Regional news sources report South Korea’s financial authorities are working on legislation to formally allow initial coin offerings (ICOs) in an effort to appear more welcoming to the larger financial technology community.
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South Korea Plans to Make ICOs Legit
Online news source The Korean Times reported this week “Financial authorities have been talking to the country’s tax agency, justice ministry and other relevant government offices about a plan to allow ICOs in Korea when certain conditions are met,” it quoted an anonymous source as insisting.
Initial coin offerings are an increasingly popular way to finance projects, and are often much less cumbersome and expensive than their namesake, initial public offerings, which involve gaggles of lawyers just to navigate legal hurdles. ICOs have also come under increasing scrutiny around the world, however, due to investors being scammed out of millions.
금융위원회 Financial Services Commission (FSC) is the Republic’s main financial regulatory body, directing the country’s Financial Supervisory Service (FSS). FSC’s crypto regulator, Kang Young-soo, hasn’t committed to ICO liberalization publically, telling the National Assembly: “There are many speculating about the possibility of allowing ICOs. The FSC has acknowledged a third-party view regarding the issue, but there’s nothing that we can say officially at the moment. Yes, we have to have plans on how to advance blockchain-related technologies and effectively regulate crypto-trading. This is a separate issue.”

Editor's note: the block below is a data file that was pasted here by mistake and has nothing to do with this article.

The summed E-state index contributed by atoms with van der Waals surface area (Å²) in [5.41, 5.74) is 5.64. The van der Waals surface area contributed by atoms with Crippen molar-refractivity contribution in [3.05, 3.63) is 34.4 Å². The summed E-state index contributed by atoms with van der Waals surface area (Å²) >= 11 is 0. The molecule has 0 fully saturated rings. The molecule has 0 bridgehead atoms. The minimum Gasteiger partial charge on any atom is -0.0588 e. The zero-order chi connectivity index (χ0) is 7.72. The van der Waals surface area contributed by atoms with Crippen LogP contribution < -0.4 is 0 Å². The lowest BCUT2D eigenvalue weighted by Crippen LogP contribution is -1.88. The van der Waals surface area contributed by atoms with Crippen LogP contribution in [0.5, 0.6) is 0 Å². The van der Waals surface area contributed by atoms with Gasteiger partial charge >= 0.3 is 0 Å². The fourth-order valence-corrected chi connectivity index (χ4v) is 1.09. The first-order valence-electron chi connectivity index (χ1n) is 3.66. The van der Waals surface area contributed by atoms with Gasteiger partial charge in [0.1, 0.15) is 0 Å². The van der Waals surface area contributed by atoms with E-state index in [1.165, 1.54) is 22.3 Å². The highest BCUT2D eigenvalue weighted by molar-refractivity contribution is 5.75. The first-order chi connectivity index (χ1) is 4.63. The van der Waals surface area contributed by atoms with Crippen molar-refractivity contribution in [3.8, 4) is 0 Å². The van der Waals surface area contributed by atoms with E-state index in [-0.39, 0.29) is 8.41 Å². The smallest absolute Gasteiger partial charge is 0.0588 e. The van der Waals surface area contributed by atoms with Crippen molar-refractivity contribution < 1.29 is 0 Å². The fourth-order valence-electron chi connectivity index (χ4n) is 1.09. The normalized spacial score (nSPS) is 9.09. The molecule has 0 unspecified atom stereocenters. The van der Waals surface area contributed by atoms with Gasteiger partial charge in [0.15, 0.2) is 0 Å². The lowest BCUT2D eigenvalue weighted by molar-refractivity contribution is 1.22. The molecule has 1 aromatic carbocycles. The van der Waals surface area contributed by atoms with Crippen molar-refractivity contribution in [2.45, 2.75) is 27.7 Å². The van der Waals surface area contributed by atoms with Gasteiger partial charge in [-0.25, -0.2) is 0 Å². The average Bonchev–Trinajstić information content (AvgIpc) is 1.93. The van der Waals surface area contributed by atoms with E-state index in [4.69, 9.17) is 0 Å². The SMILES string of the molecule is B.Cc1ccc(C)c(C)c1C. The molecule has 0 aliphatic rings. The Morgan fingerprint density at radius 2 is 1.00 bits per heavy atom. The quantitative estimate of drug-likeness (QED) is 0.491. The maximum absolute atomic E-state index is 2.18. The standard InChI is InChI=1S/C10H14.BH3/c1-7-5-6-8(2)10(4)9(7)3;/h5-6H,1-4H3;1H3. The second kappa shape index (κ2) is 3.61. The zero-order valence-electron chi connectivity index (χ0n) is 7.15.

Still, The Times reports, “The financial authorities are preparing a plan to allow initial coin offerings (ICOs), digital token-based fundraising rounds, for domestic investors, to advance blockchain-based technologies, according to sources familiar with the issue.” It would be a major turnaround for the crypto-crazed nation, as regulators in Fall of last year outright banned ICOs for residents.
Perhaps tellingly, “Despite this, the administration has yet to implement the ICO rule and hasn’t forced companies to return ICO funds. It also continues to let local investors put money into foreign ICOs and digital currency exchanges operating within the country,” The Times reveals. South Korea plays a very large role in the overall fiscal health of the speculative cryptocurrency market, and plays a hand in dictating the price of coins and general sentiment.
“Various scenarios such as the imposition of value-added tax, a capital gains tax, or both on trade,” another anonymous source is quoted, “and the collection of corporate tax from local cryptocurrency exchanges, as well as the initiation of authorized exchanges with licenses are being discussed,” adding transparency between ministries and banks will allow capital to be better monitored.
In business-oriented countries like South Korea, they understand outright prohibitions on mechanisms such as ICOs mean those startups and capital will move to friendlier climes, and thus starve the region of badly needed growth. Instead, more politicians are at least considering embracing innovation by folding them into existing regulatory structures.
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